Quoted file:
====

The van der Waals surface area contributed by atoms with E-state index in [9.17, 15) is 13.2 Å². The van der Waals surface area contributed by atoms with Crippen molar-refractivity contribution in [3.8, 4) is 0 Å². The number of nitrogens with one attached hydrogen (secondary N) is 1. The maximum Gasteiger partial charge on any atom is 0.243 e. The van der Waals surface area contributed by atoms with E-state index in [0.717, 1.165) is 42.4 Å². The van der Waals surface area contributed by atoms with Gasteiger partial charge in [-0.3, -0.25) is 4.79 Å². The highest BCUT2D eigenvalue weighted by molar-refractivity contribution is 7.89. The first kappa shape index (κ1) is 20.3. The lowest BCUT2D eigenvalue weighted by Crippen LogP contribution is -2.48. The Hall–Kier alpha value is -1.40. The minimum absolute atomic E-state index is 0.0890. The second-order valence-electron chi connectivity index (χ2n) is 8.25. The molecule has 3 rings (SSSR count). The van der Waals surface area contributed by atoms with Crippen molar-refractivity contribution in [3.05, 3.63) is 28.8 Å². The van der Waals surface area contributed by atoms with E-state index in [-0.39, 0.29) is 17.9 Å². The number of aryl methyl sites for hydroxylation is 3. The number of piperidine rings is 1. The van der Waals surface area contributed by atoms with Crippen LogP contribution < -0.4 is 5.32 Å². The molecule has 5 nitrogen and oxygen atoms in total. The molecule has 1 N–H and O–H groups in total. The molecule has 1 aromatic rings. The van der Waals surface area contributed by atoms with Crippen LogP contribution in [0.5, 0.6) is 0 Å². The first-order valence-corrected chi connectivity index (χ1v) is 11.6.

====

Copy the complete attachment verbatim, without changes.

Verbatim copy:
The van der Waals surface area contributed by atoms with E-state index in [9.17, 15) is 13.2 Å². The van der Waals surface area contributed by atoms with Crippen molar-refractivity contribution in [3.8, 4) is 0 Å². The number of nitrogens with one attached hydrogen (secondary N) is 1. The maximum Gasteiger partial charge on any atom is 0.243 e. The van der Waals surface area contributed by atoms with E-state index in [0.717, 1.165) is 42.4 Å². The van der Waals surface area contributed by atoms with Gasteiger partial charge in [-0.3, -0.25) is 4.79 Å². The highest BCUT2D eigenvalue weighted by molar-refractivity contribution is 7.89. The first kappa shape index (κ1) is 20.3. The lowest BCUT2D eigenvalue weighted by Crippen LogP contribution is -2.48. The Hall–Kier alpha value is -1.40. The minimum absolute atomic E-state index is 0.0890. The second-order valence-electron chi connectivity index (χ2n) is 8.25. The molecule has 3 rings (SSSR count). The van der Waals surface area contributed by atoms with Crippen molar-refractivity contribution in [3.05, 3.63) is 28.8 Å². The van der Waals surface area contributed by atoms with E-state index in [-0.39, 0.29) is 17.9 Å². The number of aryl methyl sites for hydroxylation is 3. The number of piperidine rings is 1. The van der Waals surface area contributed by atoms with Crippen LogP contribution < -0.4 is 5.32 Å². The molecule has 5 nitrogen and oxygen atoms in total. The molecule has 1 N–H and O–H groups in total. The molecule has 1 aromatic rings. The van der Waals surface area contributed by atoms with Crippen LogP contribution in [0.5, 0.6) is 0 Å². The first-order valence-corrected chi connectivity index (χ1v) is 11.6.